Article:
On May 13 the House Foreign Affairs Committee will hear testimony about how Islamic State is purging religious minorities. However, in the long run, the greatest threat to religious freedom worldwide is not a violent Islamist group like Islamic State, Al Qaeda, or Boko Haram.
To the contrary, the grotesque behavior of those radical, exclusivist groups—raping young girls, public beheadings, destroying museums, etc.—reinforces the importance of freedoms of speech, assembly, and religion among mainstream Muslims and others citizens worldwide. Average citizens of all faiths are quick to realize that violent Islamists want to impose their draconian Shariah on everyone and that such a prospective future is nasty and brutish.
[sharequote align="center"]The world is becoming less, not more, tolerant of religion[/sharequote]
Because the violent Islamists are so radical, they really are not an enduring threat to long-term global religious freedom. Unfortunately, however, a triple threat has emerged that will increasingly challenge religious freedom in much of the world.
That triple threat is an unlikely alliance of liberal secularists, authoritarian nationalists, and conservative cultural religionists with mutual interests to limit human rights and religious freedom narratives at the U.N. and regional associations. They will increasingly limit religious freedom in the days to come, particularly that of Christians.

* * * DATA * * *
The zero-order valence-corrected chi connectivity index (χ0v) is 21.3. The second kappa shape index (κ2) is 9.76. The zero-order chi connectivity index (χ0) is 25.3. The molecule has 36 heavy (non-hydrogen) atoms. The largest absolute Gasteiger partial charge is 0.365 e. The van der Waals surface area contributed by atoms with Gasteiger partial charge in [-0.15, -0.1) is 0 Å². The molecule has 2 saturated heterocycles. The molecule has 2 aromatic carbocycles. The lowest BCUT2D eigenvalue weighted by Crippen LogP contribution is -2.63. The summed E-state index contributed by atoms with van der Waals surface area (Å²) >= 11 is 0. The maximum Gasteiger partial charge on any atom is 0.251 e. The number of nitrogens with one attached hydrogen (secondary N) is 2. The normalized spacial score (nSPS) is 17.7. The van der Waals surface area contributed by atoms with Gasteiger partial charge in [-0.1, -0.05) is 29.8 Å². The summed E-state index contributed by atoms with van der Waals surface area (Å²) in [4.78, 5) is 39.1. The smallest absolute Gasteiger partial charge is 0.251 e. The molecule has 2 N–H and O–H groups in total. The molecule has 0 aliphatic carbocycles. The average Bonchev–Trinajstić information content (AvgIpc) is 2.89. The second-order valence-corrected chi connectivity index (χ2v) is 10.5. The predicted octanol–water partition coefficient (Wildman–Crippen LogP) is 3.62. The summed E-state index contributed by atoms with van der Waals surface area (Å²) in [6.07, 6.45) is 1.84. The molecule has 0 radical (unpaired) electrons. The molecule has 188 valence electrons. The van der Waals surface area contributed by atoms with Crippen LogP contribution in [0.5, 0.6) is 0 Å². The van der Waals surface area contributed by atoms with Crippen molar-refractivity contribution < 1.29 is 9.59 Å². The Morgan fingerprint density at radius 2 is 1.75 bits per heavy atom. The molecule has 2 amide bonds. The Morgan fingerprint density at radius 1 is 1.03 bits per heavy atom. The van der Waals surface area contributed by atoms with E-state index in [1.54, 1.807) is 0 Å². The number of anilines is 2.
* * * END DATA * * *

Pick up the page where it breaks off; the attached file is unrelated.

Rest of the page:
Authoritarian nationalists can be found among the elite of Eurasian authoritarian regimes, most notably China and Russia but also in other former Communist countries from Belarus to Vietnam. These regimes argue that there is a distinct historical character of the nation that is distinctive, usually in terms of race, religion, and culture. Vladimir Putin and the Russian Orthodox Church have mutual interests in close alignment, and thus have limited the activities of Western missionaries and faith-based organizations as un-Russian and “outside meddling.”
For instance, Mormon missionaries have been labeled by Moscow as fronts for the FBI and CIA. The Chinese state tries to control some religious movements while quashing others because appealing to a higher power is perceived to weaken the authority of the state. That is why tiny Tibet and the Dalai Lama raise the ire of Beijing. Authoritarian nationalists appeal to national identity in ways that marginalize local religious minorities and exclude foreign religious influence.
The second group, cultural religionists, includes nearly all Muslim-majority countries as well as regions within India, Sri Lanka and elsewhere where national (or regional) identity and individual identity is defined foremost in terms of religion. Examples of the anti-religious freedom bias in these governments is abundant, such as shutting down Christian orphanages in Morocco for “proselytizing” the babies in their care.
At the international level, Muslim governments repeatedly attempt to pass a “Defamation of Religions” doctrine at the U.N. General Assembly which would make it illegal to “defame” another’s religion. The measure is a thinly-veiled attempt to block Christians from worship and evangelism in Muslim-majority settings. Often, local government, such as the police, “enforces” unlawful societal sanctions against religious minorities.